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Tuesday, February 28, 2012

Assistance to Firefighters Program: Distribution of Fire Grant Funding


Lennard G. Kruger
Specialist in Science and Technology Policy

The Assistance to Firefighters Grant (AFG) Program, also known as fire grants or the FIRE Act grant program, was established by Title XVII of the FY2001 National Defense Authorization Act (P.L. 106-398). Currently administered by the Federal Emergency Management Agency (FEMA), Department of Homeland Security (DHS), the program provides federal grants directly to local fire departments and unaffiliated Emergency Medical Services (EMS) organizations to help address a variety of equipment, training, and other firefighter-related and EMS needs. A related program is the Staffing for Adequate Fire and Emergency Response Firefighters (SAFER) program, which provides grants for hiring, recruiting, and retaining firefighters.

The fire grant program is now in its 12th year. The Fire Act statute was reauthorized in 2004 (Title XXXVI of P.L. 108-375) and provides overall guidelines on how fire grant money should be distributed. There is no set geographical formula for the distribution of fire grants—fire departments throughout the nation apply, and award decisions are made by a peer panel based on the merits of the application and the needs of the community. However, the law does require that fire grants be distributed to a diverse mix of fire departments, with respect to type of department (paid, volunteer, or combination), geographic location, and type of community served (e.g., urban, suburban, or rural).

For FY2012, P.L. 112-74, the Consolidated Appropriations Act provided $675 million for firefighter assistance, including $337.5 million for AFG and $337.5 million for SAFER. The Administration’s FY2013 budget proposed $670 million for firefighter assistance, including $335 million for AFG and $335 million for SAFER.

On March 10, 2011, S. 550, the Fire Grants Authorization Act of 2011 was introduced into the 112th Congress. Previously in the 111th Congress, reauthorization legislation for AFG and SAFER was passed by the House, but was not passed by the Senate. Debate over the reauthorization reflected a competition for funding between career/urban/suburban departments and volunteer/rural departments. The urgency of this debate was heightened by the proposed reduction of overall AFG funding in FY2011, and the economic downturn in many local communities increasingly hard pressed to allocate funding for their local fire departments.

On June 22, 2011, H.R. 2269, the Fire Grants Reauthorization Act of 2011, was introduced into the 112th Congress. H.R. 2269 is virtually identical to House legislation that was passed in the 111th Congress.



Date of Report: February 14, 2012
Number of Pages: 26
Order Number: RL32341
Price: $29.95

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Monday, February 27, 2012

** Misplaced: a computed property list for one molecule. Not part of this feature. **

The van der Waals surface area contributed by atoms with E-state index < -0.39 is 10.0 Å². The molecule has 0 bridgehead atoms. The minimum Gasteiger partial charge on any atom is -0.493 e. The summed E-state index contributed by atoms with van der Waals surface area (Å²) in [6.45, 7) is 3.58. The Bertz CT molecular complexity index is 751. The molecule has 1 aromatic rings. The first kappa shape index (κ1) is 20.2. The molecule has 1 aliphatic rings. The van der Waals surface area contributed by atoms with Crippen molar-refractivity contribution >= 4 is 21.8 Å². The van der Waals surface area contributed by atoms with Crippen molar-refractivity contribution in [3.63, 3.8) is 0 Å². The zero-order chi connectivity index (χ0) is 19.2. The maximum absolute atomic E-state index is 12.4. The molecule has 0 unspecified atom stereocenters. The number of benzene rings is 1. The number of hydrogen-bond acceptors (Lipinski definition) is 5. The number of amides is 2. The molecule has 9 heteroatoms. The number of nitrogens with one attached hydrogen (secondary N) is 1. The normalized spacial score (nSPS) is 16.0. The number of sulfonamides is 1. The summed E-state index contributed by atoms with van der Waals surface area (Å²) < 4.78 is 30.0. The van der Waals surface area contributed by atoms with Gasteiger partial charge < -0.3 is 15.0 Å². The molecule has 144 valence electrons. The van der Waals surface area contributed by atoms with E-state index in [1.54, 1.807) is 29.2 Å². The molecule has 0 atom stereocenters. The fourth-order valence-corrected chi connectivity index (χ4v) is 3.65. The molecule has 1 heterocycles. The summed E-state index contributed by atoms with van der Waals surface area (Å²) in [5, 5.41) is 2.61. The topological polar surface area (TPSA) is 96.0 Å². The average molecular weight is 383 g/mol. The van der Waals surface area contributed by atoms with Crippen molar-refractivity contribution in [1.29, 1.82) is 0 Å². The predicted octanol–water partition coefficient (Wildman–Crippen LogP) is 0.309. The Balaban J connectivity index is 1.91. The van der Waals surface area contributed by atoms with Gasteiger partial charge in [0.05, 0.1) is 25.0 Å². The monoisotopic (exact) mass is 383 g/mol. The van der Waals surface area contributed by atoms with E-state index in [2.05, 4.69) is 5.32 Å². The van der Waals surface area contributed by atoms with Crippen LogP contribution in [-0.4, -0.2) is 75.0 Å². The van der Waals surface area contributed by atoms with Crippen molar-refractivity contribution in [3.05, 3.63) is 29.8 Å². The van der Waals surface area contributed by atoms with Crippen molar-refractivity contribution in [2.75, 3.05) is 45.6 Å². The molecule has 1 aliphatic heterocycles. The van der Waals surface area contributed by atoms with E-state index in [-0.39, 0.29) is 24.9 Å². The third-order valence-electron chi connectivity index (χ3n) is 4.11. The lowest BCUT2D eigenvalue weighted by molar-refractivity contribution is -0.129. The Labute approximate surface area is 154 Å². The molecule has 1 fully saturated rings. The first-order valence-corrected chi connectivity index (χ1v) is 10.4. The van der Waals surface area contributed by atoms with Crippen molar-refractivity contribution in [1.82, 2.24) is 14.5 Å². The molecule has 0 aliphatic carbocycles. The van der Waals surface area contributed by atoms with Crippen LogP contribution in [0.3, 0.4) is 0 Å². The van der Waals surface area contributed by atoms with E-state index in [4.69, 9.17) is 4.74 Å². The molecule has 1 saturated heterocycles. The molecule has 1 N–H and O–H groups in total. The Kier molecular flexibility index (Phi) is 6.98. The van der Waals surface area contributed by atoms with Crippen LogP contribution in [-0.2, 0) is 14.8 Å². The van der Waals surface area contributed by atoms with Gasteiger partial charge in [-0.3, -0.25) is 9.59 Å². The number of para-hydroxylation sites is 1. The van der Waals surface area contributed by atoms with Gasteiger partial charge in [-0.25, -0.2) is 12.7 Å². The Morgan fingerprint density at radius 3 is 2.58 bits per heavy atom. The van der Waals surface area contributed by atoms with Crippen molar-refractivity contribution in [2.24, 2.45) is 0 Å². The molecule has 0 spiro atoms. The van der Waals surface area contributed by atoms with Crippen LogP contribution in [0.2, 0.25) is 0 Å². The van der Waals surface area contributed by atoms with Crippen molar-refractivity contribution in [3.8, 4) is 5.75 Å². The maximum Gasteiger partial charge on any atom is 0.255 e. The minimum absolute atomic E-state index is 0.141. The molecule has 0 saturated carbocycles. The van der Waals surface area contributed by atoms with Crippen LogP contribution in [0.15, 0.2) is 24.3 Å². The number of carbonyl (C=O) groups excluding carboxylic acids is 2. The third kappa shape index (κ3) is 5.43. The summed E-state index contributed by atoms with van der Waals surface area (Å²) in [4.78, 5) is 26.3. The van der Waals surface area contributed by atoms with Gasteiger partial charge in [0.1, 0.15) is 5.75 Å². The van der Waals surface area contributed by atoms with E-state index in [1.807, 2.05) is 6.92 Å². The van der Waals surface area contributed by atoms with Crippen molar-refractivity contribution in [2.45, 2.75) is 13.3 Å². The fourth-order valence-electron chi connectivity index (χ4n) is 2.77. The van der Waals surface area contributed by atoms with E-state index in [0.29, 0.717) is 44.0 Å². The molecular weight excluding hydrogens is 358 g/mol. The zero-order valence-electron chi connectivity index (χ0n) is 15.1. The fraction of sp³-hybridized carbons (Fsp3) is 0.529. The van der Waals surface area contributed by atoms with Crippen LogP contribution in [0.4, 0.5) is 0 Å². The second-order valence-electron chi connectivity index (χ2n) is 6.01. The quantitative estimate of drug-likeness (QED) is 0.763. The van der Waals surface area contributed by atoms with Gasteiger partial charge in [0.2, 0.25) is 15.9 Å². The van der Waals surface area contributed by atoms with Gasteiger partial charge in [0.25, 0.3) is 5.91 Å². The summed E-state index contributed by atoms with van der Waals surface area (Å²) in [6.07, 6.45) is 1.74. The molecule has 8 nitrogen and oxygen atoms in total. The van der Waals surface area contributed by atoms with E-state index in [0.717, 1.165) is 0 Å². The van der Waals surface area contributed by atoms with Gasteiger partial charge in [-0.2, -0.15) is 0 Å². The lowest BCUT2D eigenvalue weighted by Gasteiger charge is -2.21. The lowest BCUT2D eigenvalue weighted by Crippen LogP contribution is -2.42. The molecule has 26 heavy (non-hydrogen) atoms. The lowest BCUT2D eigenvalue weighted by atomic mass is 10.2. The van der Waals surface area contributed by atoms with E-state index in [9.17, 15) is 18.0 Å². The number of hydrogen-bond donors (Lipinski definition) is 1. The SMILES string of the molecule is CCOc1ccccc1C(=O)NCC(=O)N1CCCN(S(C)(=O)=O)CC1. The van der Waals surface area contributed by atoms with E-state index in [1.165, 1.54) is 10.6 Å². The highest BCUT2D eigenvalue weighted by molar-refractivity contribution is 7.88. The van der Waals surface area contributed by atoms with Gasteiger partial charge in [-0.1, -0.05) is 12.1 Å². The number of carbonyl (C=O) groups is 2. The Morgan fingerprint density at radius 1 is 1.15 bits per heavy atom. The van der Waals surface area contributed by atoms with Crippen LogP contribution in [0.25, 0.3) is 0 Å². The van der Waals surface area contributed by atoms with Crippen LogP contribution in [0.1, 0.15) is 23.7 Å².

Staffing for Adequate Fire and Emergency Response: The SAFER Grant Program


Lennard G. Kruger
Specialist in Science and Technology Policy

In response to concerns over the adequacy of firefighter staffing, the Staffing for Adequate Fire and Emergency Response Act—popularly called the “SAFER Act”—was enacted by the 108th Congress as Section 1057 of the FY2004 National Defense Authorization Act (P.L. 108-136). The SAFER Act authorizes grants to career, volunteer, and combination local fire departments for the purpose of increasing the number of firefighters to help communities meet industry-minimum standards and attain 24-hour staffing to provide adequate protection from fire and fire-related hazards. Also authorized are grants to volunteer fire departments for recruitment and retention of volunteers.

With the economic turndown adversely affecting budgets of local governments, concerns have arisen that modifications to the SAFER statute may be necessary to enable fire departments to more effectively participate in the program. The American Recovery and Reinvestment Act of 2009 (P.L. 111-5) included a provision (§603) that waived the matching requirements for SAFER grants awarded in FY2009 and FY2010. The FY2009 Supplemental Appropriations Act (P.L. 111- 32) included a provision authorizing the Secretary of Homeland Security to waive further limitations and restrictions in the SAFER statute for FY2009 and FY2010.

The Department of Defense and Continuing Appropriations Act, 2011 (P.L. 112-10) funded SAFER at $405 million. The law also contained language that removes cost-share requirements and allows SAFER grants to be used to rehire laid-off firefighters and fill positions eliminated through attrition. However, P.L. 112-10 did not remove the requirement that SAFER grants fund a firefighter position for four years, with the fifth year funded wholly by the grant recipient. The law also did not waive the cap of $100,000 per firefighter hired by a SAFER grant.